Mental Health Awareness week provided a much-needed platform for discussions and information around a critical health issue. Both mental and physical well-being are vital for living a fulfilling life, yet it remains harder to seek help for one than the other.
In this article, I wanted to highlight an insightful article published by the NHS Confederation. The Rise in Mental Health Demand* focuses on the volume and severity of mental health cases in children and young people.
The Pandemic and Young People’s Mental Well-being
In March 2020, all schools in the UK were closed, to all but the children of key workers, for the first time in history. Such a dramatic decision was made to curb the rapid spread of Covid-19 and to save lives. Although early reports recognised that children and young people were largely a low-risk group, mixing in school ran the risk of contracting and spreading Covid-19.
Many children initially relished the thought of not having to go to school. The freedom from early wake-up calls, school bus journeys, bullies and exams seemed like a dream. However, no school didn’t mean no work. Online lessons were organised and work had to be completed without the usual support networks.
With parents and siblings also working from home, many families struggled with finding the space, quiet and support for remote learning. Isolation from friends was an issue along with the uncertainty of what was to come. When schools reopened in May 2020, most children were keen to get back.
Mask wearing, social distancing and group bubbles made the return to school anything but normal. Clubs and social activities were cancelled and a single positive case could send the entire bubble back into a fortnight of isolation.
As if those pressures and restrictions weren’t enough, the country went back into lockdown from October 2020 until March 2021. A long, tough winter for many.
Covid Risk and Impact
Although the risk of serious effects from contracting Covid-19 has always been low for children and young people, the impact of restrictions, isolation and uncertainty on mental health has been high. The NHS Confederation article reports a 77% increase in mental health referrals, compared to pre-Covid.
Under-investment already meant that in the year to February 2020, only 40% of children and young people with diagnosable mental health disorders were able to access support. By February of this year, new referrals for under 18s totalled 66,113 and it is more difficult than ever to get help.
The report identifies serious eating disorders as a way in which young people are expressing their need to regain control and deal with complex emotions. The NHS has seen a marked increase in both the volume and severity of eating disorder cases.
The Need for Early Intervention for Young People’s Well-being
It is widely accepted that early intervention leads to the most successful outcomes. If issues can be identified and addressed in the early stages, the level of support needed to turn things around is relatively low. In contrast, barriers to diagnosis and long waiting lists for essential services increase the risk of disorders becoming chronic. With increased severity comes the greater risk of long-term, life-limiting conditions.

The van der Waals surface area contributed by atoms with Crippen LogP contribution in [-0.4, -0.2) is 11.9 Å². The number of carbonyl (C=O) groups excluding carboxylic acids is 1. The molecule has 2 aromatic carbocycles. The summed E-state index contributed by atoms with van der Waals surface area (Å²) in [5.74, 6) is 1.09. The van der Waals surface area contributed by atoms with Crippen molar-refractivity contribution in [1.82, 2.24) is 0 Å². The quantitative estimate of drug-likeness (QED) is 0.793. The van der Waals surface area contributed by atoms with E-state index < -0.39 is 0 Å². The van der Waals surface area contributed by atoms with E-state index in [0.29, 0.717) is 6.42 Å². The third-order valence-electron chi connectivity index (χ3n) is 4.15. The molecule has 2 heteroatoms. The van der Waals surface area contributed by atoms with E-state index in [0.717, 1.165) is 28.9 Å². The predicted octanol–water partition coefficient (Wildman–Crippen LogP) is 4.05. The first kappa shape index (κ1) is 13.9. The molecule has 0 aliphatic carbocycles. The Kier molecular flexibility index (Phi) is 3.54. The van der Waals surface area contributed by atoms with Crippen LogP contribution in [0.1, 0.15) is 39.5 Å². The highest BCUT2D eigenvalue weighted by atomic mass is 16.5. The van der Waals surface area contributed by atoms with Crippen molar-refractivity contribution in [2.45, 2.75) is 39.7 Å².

Whilst firefighting the most serious of cases, the resources to put early intervention into place are minimal. The NHS Confederation is asking for more investment in early intervention resources, including in-school services. The UK Government is currently funding 112 Mental Health Support Teams who will take up roles in education establishments. This is part of their commitment to increase access to services, reduce waiting times and improve outcomes.**
As the founder of Mindset, I am particularly focused on researching, reporting and informing universities and other education establishments on issues relating to student mental health. With raised awareness of the issues, campus teams can become better equipped in spotting the signs and implementing clear pathways to support.
Well-being whilst Waiting
There is also a noticeable lack of support for children and young people who are on a waiting list for mental health support. According to the Centre for Mental Health data,** the average waiting time for routine cases is 9 weeks for an appointment and 13 weeks before starting treatment. During this time, the young people are vulnerable and their families are also likely to be struggling.
Some health authorities are allocating provisions to those waiting for diagnosis and treatment. This can take the form of self-care resources and regular communication. Any action to support those who have been referred to Mental Health services will help to reduce the risk of harm.
Children and young people have experienced the challenges of a pandemic at a pivotal moment in their development. The full impact of social isolation and uncertainty is yet to be fully understood, yet it has driven up demand for mental health services. We need to provide for these young people, so that they can go on to live full lives, without long term dependence on health providers.